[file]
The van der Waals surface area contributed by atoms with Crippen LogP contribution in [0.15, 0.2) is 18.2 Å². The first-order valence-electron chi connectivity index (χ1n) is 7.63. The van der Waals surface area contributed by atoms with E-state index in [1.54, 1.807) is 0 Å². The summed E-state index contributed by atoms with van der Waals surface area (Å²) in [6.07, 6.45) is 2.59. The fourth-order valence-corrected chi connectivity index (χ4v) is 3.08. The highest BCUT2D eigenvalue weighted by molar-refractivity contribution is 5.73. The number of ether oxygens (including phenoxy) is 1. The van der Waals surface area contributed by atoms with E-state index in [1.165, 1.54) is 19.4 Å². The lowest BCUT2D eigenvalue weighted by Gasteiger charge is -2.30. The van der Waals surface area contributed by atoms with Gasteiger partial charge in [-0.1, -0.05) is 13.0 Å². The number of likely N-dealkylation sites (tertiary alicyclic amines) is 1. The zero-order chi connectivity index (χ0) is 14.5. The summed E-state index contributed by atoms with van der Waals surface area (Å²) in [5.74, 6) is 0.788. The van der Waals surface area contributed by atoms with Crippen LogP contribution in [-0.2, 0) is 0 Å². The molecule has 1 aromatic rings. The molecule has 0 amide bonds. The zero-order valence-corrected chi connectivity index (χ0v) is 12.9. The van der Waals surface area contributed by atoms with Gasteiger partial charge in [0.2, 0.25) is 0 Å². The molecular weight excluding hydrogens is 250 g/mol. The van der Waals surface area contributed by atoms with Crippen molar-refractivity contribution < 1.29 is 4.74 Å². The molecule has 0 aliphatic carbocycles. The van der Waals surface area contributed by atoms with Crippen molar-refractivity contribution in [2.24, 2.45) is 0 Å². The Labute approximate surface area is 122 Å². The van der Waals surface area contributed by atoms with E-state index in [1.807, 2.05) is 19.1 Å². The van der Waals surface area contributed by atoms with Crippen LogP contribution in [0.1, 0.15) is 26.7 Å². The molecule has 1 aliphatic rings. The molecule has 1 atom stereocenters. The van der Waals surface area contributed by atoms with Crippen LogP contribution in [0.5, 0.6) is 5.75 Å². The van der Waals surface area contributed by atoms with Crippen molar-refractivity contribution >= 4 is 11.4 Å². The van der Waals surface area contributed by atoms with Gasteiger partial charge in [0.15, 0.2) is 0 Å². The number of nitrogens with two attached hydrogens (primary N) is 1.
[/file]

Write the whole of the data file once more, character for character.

The van der Waals surface area contributed by atoms with Crippen LogP contribution in [0.15, 0.2) is 18.2 Å². The first-order valence-electron chi connectivity index (χ1n) is 7.63. The van der Waals surface area contributed by atoms with E-state index in [1.54, 1.807) is 0 Å². The summed E-state index contributed by atoms with van der Waals surface area (Å²) in [6.07, 6.45) is 2.59. The fourth-order valence-corrected chi connectivity index (χ4v) is 3.08. The highest BCUT2D eigenvalue weighted by molar-refractivity contribution is 5.73. The number of ether oxygens (including phenoxy) is 1. The van der Waals surface area contributed by atoms with E-state index in [1.165, 1.54) is 19.4 Å². The lowest BCUT2D eigenvalue weighted by Gasteiger charge is -2.30. The van der Waals surface area contributed by atoms with Gasteiger partial charge in [-0.1, -0.05) is 13.0 Å². The number of likely N-dealkylation sites (tertiary alicyclic amines) is 1. The zero-order chi connectivity index (χ0) is 14.5. The summed E-state index contributed by atoms with van der Waals surface area (Å²) in [5.74, 6) is 0.788. The van der Waals surface area contributed by atoms with Crippen LogP contribution in [-0.2, 0) is 0 Å². The molecule has 1 aromatic rings. The molecule has 0 amide bonds. The zero-order valence-corrected chi connectivity index (χ0v) is 12.9. The van der Waals surface area contributed by atoms with Gasteiger partial charge in [0.2, 0.25) is 0 Å². The molecular weight excluding hydrogens is 250 g/mol. The van der Waals surface area contributed by atoms with Crippen molar-refractivity contribution < 1.29 is 4.74 Å². The molecule has 0 aliphatic carbocycles. The van der Waals surface area contributed by atoms with Crippen molar-refractivity contribution in [2.24, 2.45) is 0 Å². The Labute approximate surface area is 122 Å². The van der Waals surface area contributed by atoms with E-state index in [1.807, 2.05) is 19.1 Å². The van der Waals surface area contributed by atoms with Crippen LogP contribution in [0.1, 0.15) is 26.7 Å². The molecule has 1 aliphatic rings. The molecule has 1 atom stereocenters. The van der Waals surface area contributed by atoms with Crippen LogP contribution in [0.5, 0.6) is 5.75 Å². The van der Waals surface area contributed by atoms with Crippen molar-refractivity contribution >= 4 is 11.4 Å². The van der Waals surface area contributed by atoms with Gasteiger partial charge in [0.15, 0.2) is 0 Å². The number of nitrogens with two attached hydrogens (primary N) is 1.